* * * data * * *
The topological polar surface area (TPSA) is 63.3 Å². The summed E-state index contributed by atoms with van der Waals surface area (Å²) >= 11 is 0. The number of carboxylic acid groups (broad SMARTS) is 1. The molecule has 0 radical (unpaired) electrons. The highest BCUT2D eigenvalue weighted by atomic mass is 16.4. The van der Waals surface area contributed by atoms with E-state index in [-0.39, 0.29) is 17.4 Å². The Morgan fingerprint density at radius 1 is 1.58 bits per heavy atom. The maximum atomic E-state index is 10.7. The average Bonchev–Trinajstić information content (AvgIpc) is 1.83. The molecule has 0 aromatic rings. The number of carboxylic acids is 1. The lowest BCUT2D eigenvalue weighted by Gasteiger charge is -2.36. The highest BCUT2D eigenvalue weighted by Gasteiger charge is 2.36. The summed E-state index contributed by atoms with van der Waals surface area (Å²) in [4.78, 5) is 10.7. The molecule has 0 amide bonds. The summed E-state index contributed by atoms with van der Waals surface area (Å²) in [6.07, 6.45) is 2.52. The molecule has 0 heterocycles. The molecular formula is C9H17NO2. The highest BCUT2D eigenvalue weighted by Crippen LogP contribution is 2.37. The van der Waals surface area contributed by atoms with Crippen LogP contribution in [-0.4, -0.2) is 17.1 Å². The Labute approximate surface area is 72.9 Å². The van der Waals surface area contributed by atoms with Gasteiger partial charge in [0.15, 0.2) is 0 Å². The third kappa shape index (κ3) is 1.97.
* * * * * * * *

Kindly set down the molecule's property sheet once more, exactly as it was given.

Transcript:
The topological polar surface area (TPSA) is 63.3 Å². The summed E-state index contributed by atoms with van der Waals surface area (Å²) >= 11 is 0. The number of carboxylic acid groups (broad SMARTS) is 1. The molecule has 0 radical (unpaired) electrons. The highest BCUT2D eigenvalue weighted by atomic mass is 16.4. The van der Waals surface area contributed by atoms with E-state index in [-0.39, 0.29) is 17.4 Å². The Morgan fingerprint density at radius 1 is 1.58 bits per heavy atom. The maximum atomic E-state index is 10.7. The average Bonchev–Trinajstić information content (AvgIpc) is 1.83. The molecule has 0 aromatic rings. The number of carboxylic acids is 1. The lowest BCUT2D eigenvalue weighted by Gasteiger charge is -2.36. The highest BCUT2D eigenvalue weighted by Gasteiger charge is 2.36. The summed E-state index contributed by atoms with van der Waals surface area (Å²) in [4.78, 5) is 10.7. The molecule has 0 amide bonds. The summed E-state index contributed by atoms with van der Waals surface area (Å²) in [6.07, 6.45) is 2.52. The molecule has 0 heterocycles. The molecular formula is C9H17NO2. The highest BCUT2D eigenvalue weighted by Crippen LogP contribution is 2.37. The van der Waals surface area contributed by atoms with Crippen LogP contribution in [-0.4, -0.2) is 17.1 Å². The Labute approximate surface area is 72.9 Å². The van der Waals surface area contributed by atoms with Gasteiger partial charge in [0.15, 0.2) is 0 Å². The third kappa shape index (κ3) is 1.97.